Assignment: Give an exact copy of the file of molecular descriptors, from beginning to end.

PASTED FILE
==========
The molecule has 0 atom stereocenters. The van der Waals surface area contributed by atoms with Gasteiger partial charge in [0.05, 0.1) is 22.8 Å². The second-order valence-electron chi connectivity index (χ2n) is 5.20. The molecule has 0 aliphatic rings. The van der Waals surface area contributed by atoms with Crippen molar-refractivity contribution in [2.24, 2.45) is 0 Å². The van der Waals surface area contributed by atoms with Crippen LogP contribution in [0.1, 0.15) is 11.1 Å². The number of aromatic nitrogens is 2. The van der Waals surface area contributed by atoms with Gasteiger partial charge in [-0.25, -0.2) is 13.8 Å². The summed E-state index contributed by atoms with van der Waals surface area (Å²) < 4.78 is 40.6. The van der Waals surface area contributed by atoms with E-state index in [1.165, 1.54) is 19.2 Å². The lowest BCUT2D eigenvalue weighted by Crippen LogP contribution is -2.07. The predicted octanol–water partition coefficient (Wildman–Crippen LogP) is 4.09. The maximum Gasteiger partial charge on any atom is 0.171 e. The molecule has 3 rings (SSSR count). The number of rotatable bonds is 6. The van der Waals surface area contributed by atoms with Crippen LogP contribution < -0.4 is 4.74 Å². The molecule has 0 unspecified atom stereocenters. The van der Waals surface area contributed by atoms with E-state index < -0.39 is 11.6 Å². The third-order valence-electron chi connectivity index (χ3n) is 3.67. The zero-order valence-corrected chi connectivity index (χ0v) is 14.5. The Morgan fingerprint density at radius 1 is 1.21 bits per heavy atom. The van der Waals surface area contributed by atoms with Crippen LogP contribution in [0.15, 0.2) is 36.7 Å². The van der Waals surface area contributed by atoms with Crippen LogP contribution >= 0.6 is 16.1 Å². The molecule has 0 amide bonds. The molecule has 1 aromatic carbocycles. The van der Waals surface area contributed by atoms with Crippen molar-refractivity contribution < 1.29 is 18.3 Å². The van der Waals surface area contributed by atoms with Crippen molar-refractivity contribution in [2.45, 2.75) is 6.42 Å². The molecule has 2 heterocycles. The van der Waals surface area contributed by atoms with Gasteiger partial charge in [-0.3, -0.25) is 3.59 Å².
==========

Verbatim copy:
The molecule has 0 atom stereocenters. The van der Waals surface area contributed by atoms with Gasteiger partial charge in [0.05, 0.1) is 22.8 Å². The second-order valence-electron chi connectivity index (χ2n) is 5.20. The molecule has 0 aliphatic rings. The van der Waals surface area contributed by atoms with Crippen molar-refractivity contribution in [2.24, 2.45) is 0 Å². The van der Waals surface area contributed by atoms with Crippen LogP contribution in [0.1, 0.15) is 11.1 Å². The number of aromatic nitrogens is 2. The van der Waals surface area contributed by atoms with Gasteiger partial charge in [-0.25, -0.2) is 13.8 Å². The summed E-state index contributed by atoms with van der Waals surface area (Å²) < 4.78 is 40.6. The van der Waals surface area contributed by atoms with E-state index in [1.165, 1.54) is 19.2 Å². The lowest BCUT2D eigenvalue weighted by Crippen LogP contribution is -2.07. The predicted octanol–water partition coefficient (Wildman–Crippen LogP) is 4.09. The maximum Gasteiger partial charge on any atom is 0.171 e. The molecule has 3 rings (SSSR count). The number of rotatable bonds is 6. The van der Waals surface area contributed by atoms with Crippen LogP contribution < -0.4 is 4.74 Å². The molecule has 0 unspecified atom stereocenters. The van der Waals surface area contributed by atoms with E-state index < -0.39 is 11.6 Å². The third-order valence-electron chi connectivity index (χ3n) is 3.67. The zero-order valence-corrected chi connectivity index (χ0v) is 14.5. The Morgan fingerprint density at radius 1 is 1.21 bits per heavy atom. The van der Waals surface area contributed by atoms with Crippen LogP contribution in [0.15, 0.2) is 36.7 Å². The van der Waals surface area contributed by atoms with Crippen LogP contribution >= 0.6 is 16.1 Å². The molecule has 0 amide bonds. The molecule has 1 aromatic carbocycles. The van der Waals surface area contributed by atoms with Crippen molar-refractivity contribution < 1.29 is 18.3 Å². The van der Waals surface area contributed by atoms with Crippen molar-refractivity contribution in [2.45, 2.75) is 6.42 Å². The molecule has 2 heterocycles. The van der Waals surface area contributed by atoms with Gasteiger partial charge in [-0.3, -0.25) is 3.59 Å².